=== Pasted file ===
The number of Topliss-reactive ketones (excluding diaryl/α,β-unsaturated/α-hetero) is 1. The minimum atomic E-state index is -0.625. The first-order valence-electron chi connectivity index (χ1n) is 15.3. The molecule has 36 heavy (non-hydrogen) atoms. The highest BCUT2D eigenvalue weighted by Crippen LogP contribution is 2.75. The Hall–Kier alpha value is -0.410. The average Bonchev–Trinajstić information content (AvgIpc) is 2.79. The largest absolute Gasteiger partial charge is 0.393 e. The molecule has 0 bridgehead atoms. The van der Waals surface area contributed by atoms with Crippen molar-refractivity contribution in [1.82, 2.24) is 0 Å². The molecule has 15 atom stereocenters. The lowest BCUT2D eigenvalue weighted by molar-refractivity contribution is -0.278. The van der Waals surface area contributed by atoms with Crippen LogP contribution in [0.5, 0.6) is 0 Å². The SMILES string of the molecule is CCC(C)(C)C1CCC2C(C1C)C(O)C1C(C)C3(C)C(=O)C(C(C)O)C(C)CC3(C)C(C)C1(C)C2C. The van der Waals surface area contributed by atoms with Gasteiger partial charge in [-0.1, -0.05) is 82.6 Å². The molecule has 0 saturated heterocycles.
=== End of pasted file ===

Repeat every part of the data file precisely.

The number of Topliss-reactive ketones (excluding diaryl/α,β-unsaturated/α-hetero) is 1. The minimum atomic E-state index is -0.625. The first-order valence-electron chi connectivity index (χ1n) is 15.3. The molecule has 36 heavy (non-hydrogen) atoms. The highest BCUT2D eigenvalue weighted by Crippen LogP contribution is 2.75. The Hall–Kier alpha value is -0.410. The average Bonchev–Trinajstić information content (AvgIpc) is 2.79. The largest absolute Gasteiger partial charge is 0.393 e. The molecule has 0 bridgehead atoms. The van der Waals surface area contributed by atoms with Crippen molar-refractivity contribution in [1.82, 2.24) is 0 Å². The molecule has 15 atom stereocenters. The lowest BCUT2D eigenvalue weighted by molar-refractivity contribution is -0.278. The van der Waals surface area contributed by atoms with Crippen LogP contribution in [0.5, 0.6) is 0 Å². The SMILES string of the molecule is CCC(C)(C)C1CCC2C(C1C)C(O)C1C(C)C3(C)C(=O)C(C(C)O)C(C)CC3(C)C(C)C1(C)C2C. The van der Waals surface area contributed by atoms with Gasteiger partial charge in [-0.1, -0.05) is 82.6 Å². The molecule has 0 saturated heterocycles.